EGR 105

Report
EGR 105
Foundations of Engineering I
Excel Part III
Curve-Fitting, Regression
Section 8 Fall 2013
Excel Part II Topics
•
•
•
•
•
Data Analysis Concepts
Regression Methods
Example Function Discovery
Regression Tools in Excel
Homework Assignment
Analysis of x-y Data
dependent
• Independent versus dependent
variables
y = f(x)
y
independent
x
Common Types of Plots
Example: Y=3X2
350
300
Cartesian
250
1000
log-log : log y-log x
Y
200
150
100
logY
100
50
10
0
0
2
4
6
8
10
X
350
1
Note!
300
1
logX
Semi-log : log x
250
10
Y
200
y = 3x2
150
log(y) = log(3) + 2*log(x)
100
Straight Line on log-log Plot!
50
0
1
10
logX
What About Other Values?
• Often have a limited set of data
• What if you want to know…
– Prediction of what occurred before data
– Prediction of what will occur after data
• Many real applications of this…
– Discuss this in a little while
Finding Other Values
• Interpolation
– Data between known points
– Need assume variation between points
– May be easier to do for closer points
data
points
Finding Other Values
• Extrapolation (requires assumptions)
– Data beyond the measured range
– Forecasting (looking ahead)
– Hindcasting (looking behind)
• Examples (apply equations or models)
– Sales
– Ocean waves
– Stock market
– The weather
– etc.
Stock Market
Forecasting – can require complex model(s)
Finding Other Values
• Regression – curve fitting of data
– Simple representation of data
– Understand workings of system
• Elements of system behavior are important
– How do they affect the overall system?
– How important is each one?
• Can represent these in model(s)
– Useful for prediction
Excel Part III Topics
•
•
•
•
•
Data Analysis Concepts
Regression Methods
Example Function Discovery
Regression Tools in Excel
Homework Assignment
Something Must Be In
There…Somewhere….
Curve-Fitting - Regression
• Useful for noisy or uncertain data
– n pairs of data (xi , yi)
• Choose a functional form y = f(x)
• polynomial
• exponential
• etc.
and evaluate parameters for a “close” fit
What Does “Close” Mean?
• Want a consistent rule to determine
• Common is the least squares fit (SSE):
y
(x3,y3)
e3
(x1,y1)
(x2,y2)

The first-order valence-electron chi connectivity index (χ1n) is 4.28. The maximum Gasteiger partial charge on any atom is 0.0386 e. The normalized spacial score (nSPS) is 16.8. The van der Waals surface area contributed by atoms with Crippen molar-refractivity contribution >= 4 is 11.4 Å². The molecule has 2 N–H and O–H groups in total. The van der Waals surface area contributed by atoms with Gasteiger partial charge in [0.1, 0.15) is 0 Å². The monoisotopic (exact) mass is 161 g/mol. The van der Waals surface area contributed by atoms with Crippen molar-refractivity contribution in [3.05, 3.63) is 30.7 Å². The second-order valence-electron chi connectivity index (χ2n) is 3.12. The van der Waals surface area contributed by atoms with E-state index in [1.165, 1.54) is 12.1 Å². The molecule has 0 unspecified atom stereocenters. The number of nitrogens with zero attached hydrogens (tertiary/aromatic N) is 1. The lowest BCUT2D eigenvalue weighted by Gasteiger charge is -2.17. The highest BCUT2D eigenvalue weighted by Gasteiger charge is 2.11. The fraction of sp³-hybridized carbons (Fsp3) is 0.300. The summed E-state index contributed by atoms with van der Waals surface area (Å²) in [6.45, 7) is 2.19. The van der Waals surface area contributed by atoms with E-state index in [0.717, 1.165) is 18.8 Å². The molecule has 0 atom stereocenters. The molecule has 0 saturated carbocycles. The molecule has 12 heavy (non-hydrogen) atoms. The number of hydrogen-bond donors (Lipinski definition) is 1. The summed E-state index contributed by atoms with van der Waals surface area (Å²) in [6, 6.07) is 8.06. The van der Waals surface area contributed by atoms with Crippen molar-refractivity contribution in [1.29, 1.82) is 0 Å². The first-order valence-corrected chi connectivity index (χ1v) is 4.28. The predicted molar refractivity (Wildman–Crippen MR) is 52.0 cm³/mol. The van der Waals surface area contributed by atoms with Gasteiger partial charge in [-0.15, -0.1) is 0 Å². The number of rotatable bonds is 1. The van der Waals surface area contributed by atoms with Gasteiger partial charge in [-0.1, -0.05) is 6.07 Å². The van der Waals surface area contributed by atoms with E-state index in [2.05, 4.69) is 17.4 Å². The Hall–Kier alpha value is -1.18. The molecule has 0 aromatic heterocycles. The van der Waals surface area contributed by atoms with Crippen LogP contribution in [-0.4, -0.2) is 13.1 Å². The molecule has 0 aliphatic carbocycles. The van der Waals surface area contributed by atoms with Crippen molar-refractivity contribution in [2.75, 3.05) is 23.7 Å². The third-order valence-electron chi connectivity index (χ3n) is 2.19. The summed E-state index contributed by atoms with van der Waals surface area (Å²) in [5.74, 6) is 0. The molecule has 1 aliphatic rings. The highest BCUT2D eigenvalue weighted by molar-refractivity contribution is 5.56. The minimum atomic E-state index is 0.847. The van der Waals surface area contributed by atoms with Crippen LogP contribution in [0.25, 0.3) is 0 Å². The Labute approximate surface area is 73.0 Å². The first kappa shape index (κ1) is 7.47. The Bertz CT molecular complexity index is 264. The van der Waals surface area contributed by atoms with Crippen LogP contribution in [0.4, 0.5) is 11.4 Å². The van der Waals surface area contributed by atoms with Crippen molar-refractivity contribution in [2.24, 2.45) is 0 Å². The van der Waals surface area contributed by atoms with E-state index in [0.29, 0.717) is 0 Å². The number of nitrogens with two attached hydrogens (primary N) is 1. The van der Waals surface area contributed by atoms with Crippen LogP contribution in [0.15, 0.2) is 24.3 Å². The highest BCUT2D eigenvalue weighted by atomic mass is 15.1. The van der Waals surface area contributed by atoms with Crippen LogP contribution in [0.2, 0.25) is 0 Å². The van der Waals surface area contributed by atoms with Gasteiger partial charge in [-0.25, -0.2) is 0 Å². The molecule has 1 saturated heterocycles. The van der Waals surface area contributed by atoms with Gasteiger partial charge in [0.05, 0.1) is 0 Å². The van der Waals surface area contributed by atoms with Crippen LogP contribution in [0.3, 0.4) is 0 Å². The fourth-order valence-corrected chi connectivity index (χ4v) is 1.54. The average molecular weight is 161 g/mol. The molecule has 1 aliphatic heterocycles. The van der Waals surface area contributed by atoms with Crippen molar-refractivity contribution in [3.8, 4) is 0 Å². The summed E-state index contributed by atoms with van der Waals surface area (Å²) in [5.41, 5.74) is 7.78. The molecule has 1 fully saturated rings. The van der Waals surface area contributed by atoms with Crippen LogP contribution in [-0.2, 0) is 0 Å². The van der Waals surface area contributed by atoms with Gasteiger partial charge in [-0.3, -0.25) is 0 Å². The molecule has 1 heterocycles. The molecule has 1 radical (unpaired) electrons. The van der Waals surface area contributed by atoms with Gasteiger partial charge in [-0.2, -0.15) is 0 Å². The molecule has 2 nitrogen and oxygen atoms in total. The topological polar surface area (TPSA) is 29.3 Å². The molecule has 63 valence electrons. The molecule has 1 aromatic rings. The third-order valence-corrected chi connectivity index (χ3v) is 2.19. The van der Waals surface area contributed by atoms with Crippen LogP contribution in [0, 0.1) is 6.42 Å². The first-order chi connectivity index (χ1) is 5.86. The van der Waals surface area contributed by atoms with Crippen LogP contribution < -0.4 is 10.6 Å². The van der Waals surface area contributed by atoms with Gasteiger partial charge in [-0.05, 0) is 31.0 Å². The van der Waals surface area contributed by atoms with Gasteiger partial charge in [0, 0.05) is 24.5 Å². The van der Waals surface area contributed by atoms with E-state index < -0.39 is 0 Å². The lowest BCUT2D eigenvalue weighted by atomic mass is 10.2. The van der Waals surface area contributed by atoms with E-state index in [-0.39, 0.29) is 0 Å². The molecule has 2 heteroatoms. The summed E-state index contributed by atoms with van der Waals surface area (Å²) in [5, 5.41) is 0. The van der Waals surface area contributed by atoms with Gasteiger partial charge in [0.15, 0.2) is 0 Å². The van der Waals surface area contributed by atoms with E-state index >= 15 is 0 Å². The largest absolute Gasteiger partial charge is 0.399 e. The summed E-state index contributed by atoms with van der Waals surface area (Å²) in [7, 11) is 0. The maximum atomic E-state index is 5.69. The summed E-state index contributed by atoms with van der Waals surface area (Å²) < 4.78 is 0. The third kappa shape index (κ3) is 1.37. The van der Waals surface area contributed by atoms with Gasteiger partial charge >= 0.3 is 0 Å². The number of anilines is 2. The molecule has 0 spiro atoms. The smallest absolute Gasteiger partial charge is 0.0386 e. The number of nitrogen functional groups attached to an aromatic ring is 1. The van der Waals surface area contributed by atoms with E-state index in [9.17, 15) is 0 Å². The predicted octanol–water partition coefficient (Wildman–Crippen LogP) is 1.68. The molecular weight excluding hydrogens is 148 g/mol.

(x4,y4)
ei = yi – f(xi),
i =1,2,…,n
n
SSE = å ei
i =1
2
x
SSE
Quality of the Fit: R = 1 SST
2
n
SSE = å ei
2
y
i =1
n
SST = å ( yi - y ) 2
i =1
Notes:
y is the average y value
0  R2  1
-closer to 1 is a “better” fit
y=y
x
Coefficient of Determination
SSE
R = 1SST
2
• R2 = 1.0
– All of the data can be explained by the fit
• R2 = 0.0
– None of the data can be explained by the curve fit
(Note: R2 = is sometimes reported as a %)
Caution!!!
• A good fit statistically may not be the
correct fit
• Must always consider the physical
phenomenon you are attempting to “model”
• Does the fit to the data describe reality?
Linear Regression
• Functional choice y = m x + b
slope
intercept
• Squared errors sum to
SSE = å (yi - m xi - b )
2
i
• Set m and b derivatives to zero
¶ SSE
=0
¶m
¶ SSE
=0
¶b
Further Regression
Possibilities:
• Could force intercept:
y=mx+c
• Other two parameter ( a and b ) fits:
– Logarithmic:
– Exponential:
– Power function:
y = a ln x + b
y = a e bx
y=axb
• Other polynomials with more parameters:
– Parabola:
– Higher order:
y = a x2 + bx + c
y = a xk + bxk-1 + …
Excel Part III Topics
•
•
•
•
•
Data Analysis Concepts
Regression Methods
Example Function Discovery
Regression Tools in Excel
Homework Assignment
Example Function Discovery
(How to find the “best” relationship)
• Look for straight lines on log axes:
– linear on semilog x
 y = a ln x
– linear on semilog y
 y = a e bx
– linear on log log  y = a x b